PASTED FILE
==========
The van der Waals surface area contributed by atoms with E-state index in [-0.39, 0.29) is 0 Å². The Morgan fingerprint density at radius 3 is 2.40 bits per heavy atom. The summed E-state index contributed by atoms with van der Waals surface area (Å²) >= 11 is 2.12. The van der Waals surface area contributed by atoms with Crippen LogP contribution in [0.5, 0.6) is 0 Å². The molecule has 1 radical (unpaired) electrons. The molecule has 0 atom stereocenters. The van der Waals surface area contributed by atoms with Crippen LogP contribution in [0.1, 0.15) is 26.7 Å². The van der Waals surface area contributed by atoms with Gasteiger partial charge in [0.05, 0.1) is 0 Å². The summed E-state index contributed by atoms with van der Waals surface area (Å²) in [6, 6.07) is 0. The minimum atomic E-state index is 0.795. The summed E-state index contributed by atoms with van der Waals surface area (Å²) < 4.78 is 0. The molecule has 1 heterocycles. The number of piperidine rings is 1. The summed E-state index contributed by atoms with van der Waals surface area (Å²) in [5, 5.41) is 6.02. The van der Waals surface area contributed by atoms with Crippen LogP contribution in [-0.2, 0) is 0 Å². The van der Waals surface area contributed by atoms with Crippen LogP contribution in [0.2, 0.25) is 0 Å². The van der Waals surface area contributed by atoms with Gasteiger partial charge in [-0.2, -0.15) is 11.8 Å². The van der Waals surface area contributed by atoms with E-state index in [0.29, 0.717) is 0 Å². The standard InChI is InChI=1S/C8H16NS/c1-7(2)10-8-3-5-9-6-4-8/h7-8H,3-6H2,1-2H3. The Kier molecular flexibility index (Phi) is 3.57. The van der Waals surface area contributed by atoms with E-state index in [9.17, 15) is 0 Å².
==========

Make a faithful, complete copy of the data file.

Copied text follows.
The van der Waals surface area contributed by atoms with E-state index in [-0.39, 0.29) is 0 Å². The Morgan fingerprint density at radius 3 is 2.40 bits per heavy atom. The summed E-state index contributed by atoms with van der Waals surface area (Å²) >= 11 is 2.12. The van der Waals surface area contributed by atoms with Crippen LogP contribution in [0.5, 0.6) is 0 Å². The molecule has 1 radical (unpaired) electrons. The molecule has 0 atom stereocenters. The van der Waals surface area contributed by atoms with Crippen LogP contribution in [0.1, 0.15) is 26.7 Å². The van der Waals surface area contributed by atoms with Gasteiger partial charge in [0.05, 0.1) is 0 Å². The summed E-state index contributed by atoms with van der Waals surface area (Å²) in [6, 6.07) is 0. The minimum atomic E-state index is 0.795. The summed E-state index contributed by atoms with van der Waals surface area (Å²) < 4.78 is 0. The molecule has 1 heterocycles. The number of piperidine rings is 1. The summed E-state index contributed by atoms with van der Waals surface area (Å²) in [5, 5.41) is 6.02. The van der Waals surface area contributed by atoms with Crippen LogP contribution in [-0.2, 0) is 0 Å². The van der Waals surface area contributed by atoms with Crippen LogP contribution in [0.2, 0.25) is 0 Å². The van der Waals surface area contributed by atoms with Gasteiger partial charge in [-0.2, -0.15) is 11.8 Å². The van der Waals surface area contributed by atoms with E-state index in [0.29, 0.717) is 0 Å². The standard InChI is InChI=1S/C8H16NS/c1-7(2)10-8-3-5-9-6-4-8/h7-8H,3-6H2,1-2H3. The Kier molecular flexibility index (Phi) is 3.57. The van der Waals surface area contributed by atoms with E-state index in [9.17, 15) is 0 Å².